On 1/5/2022 9:42 AM, Wayne Shumaker wrote:
I recently acquired a 500D and have been testing on the sony 100-400. One of
the reasons I was interested in the magnetic filter approach that now eludes me.
What I notice is that at 400mm the working distance ranges from 50cm at
infinity (hence 500D name)
It's 500D because it has a focal length of 500 mm. That's also a diopter of 2.0.
That also means, as you have noticed, that the longest focal distance, from the front of the lens, is 500 mm. That's
true of all C-U lenses. At their focal distance from subject, "rays" leave them parallel. And the primary lens at
infinity focus expects parallel incoming "rays".
But note that this is working distance from front of lens, not the traditional
focal distance from film/sensor plane.
to about 28cm at lens MFD. However it does not seem like the magnification
changes all that much.
Nature if the beast, true for primes, as well. Picture one of those single lens diagrams. At longer FDs, say 1:40, the
subject side is roughly 40x the sensor side (lots of leverage 😁 ) long and the sensor side short, so relatively little
movement of the lens has a big effect. Now picture it at say 1:4. Then it takes lots more lens movement to get much
Only tweaking the Zoom does the magnification really change.
The lovely thing about using zooms for this is that flexibility.
It is a different way of working to a traditional macro lens where distance
sets the magnification.
But only within the relatively limited rage of focus.
But this also implies more working distance and less critical to getting exact
distance to subject as magnification can be adjusted with zoom.
(from wikipedia the magnification would go from 0.8 to 1.05 with this lens at
400mm. The lens focal length probably changes at MFD though as ~28cm was what I
measured vs 33cm calculated)
My first OK photo with the 500D CU at 400mm/F9 hand held.
On 1/5/2022 2:32 PM, Mike Gordon via olympus wrote:
A 2 Diopter CU lens is a bit strong for optimum IQ on that long of a tele. I
think Moose compared to a Nik 5T and found that one a bit better on the lens
her tested it on---?PL 12-60 IIRC.
It is very idiosyncratic how achromatic CU diopters perform on various lenses.
There may be many ways to obtain the same mag using focusing distance and FL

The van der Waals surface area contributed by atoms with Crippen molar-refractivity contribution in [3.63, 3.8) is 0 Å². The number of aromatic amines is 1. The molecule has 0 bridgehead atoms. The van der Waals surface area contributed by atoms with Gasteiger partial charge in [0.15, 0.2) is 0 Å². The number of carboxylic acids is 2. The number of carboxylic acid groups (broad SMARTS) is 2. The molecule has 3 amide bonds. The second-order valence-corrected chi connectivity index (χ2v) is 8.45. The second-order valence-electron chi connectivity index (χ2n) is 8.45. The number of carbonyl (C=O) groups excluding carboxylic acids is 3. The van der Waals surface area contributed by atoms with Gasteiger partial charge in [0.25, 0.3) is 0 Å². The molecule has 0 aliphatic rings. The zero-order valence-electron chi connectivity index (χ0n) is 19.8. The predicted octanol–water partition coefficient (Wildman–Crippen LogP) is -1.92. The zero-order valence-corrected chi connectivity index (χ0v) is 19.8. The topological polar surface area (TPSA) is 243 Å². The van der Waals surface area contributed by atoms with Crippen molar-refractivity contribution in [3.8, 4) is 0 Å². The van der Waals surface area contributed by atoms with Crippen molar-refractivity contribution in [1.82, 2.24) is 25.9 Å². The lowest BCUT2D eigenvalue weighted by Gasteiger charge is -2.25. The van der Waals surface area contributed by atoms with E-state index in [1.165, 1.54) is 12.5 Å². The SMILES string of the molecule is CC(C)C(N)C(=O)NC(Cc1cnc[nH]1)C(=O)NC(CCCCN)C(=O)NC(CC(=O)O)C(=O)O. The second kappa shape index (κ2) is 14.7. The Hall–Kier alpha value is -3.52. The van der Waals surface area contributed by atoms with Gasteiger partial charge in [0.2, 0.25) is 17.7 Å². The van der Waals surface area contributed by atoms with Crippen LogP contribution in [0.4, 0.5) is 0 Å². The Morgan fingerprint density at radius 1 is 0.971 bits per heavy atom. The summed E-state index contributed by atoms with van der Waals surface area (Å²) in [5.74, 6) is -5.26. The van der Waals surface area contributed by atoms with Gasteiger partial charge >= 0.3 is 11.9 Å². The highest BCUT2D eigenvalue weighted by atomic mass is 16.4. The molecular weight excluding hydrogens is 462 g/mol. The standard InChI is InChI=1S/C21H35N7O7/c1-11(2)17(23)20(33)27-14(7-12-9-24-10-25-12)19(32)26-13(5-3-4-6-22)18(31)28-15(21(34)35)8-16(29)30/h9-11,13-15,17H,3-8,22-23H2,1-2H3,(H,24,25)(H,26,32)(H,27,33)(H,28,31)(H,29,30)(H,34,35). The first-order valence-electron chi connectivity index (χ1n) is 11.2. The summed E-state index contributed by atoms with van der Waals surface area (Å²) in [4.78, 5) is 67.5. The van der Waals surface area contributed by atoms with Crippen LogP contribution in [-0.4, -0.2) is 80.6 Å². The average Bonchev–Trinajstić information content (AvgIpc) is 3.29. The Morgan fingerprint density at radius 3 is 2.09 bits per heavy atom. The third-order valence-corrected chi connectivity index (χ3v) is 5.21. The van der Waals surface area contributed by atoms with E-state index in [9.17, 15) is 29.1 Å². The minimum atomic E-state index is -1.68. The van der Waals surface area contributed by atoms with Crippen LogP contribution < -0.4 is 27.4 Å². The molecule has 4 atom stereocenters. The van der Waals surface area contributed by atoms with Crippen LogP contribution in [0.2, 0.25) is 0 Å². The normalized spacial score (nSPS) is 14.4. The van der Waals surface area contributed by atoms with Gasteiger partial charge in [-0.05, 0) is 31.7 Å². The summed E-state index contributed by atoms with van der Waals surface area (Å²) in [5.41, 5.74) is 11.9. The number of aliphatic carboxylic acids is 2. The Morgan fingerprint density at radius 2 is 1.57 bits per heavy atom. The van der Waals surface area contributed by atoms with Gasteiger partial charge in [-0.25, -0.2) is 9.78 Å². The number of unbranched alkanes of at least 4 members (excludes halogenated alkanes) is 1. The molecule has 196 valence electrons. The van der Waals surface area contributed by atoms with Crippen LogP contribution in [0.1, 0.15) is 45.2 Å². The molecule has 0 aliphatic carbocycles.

combo's and some yield better results than others.
Indeed, here there be dragons. How does the specific lens react with the specific C-U lens? I carefully tested my PL
100-400 @ 400mm with both a Canon 500D and a 5T, everything else identical. Although the stronger diopter of the Canon
produced a larger image, it was distinctly inferior in resolution whether the 5T was upsized or the Canon downsampled,
to match magnifications.
You might think all achromatic diopter lenses are created equal. But it's not true. Single element ones and older
achromats seem to use bigger curves. I didn't check the Canon 500D before returning it. The power is the combination of
the curvatures of front element front and the rear of the rear element. +4 and - 3 = 1 diopter. But so does +2 and -1.
The Nikons use weaker curves than, for example, the old Minolta series. This appears to affect how well a C-U lens and a
particular primary lens get along. With very complex lens designs, perhaps even primes with many elements, I think it's
impossible to say how any particular combo will perform without trying it. (As good an excuse as any for owning 15
different ones. 😉 )
I mostly use the rare, 1.5 diopter Pentax T132 for the PL 100-400 lens; lower mag, but much better working distance, and
a nice optical match for the lens.
Having tried the Sigma 1.7 diopter AML 72-01 in the field, I found the range of focus too short for my taste. Didn't
really surprise me, as the 1.5 diopter 5T is already too strong for my use on 100-400. I'm sure the stronger 500D would
not please me, optical performance aside. The 5T works well on PL 12-60 though.
Happily, my fav C-Us for my most used zooms happen to be the correct filter thread size for each, no adapters. A little
bonus from the universe. 😉
See You Moose
What if the Hokey Pokey *IS* what it's all about?
Themed Olympus Photo Exhibition: http://www.tope.nl/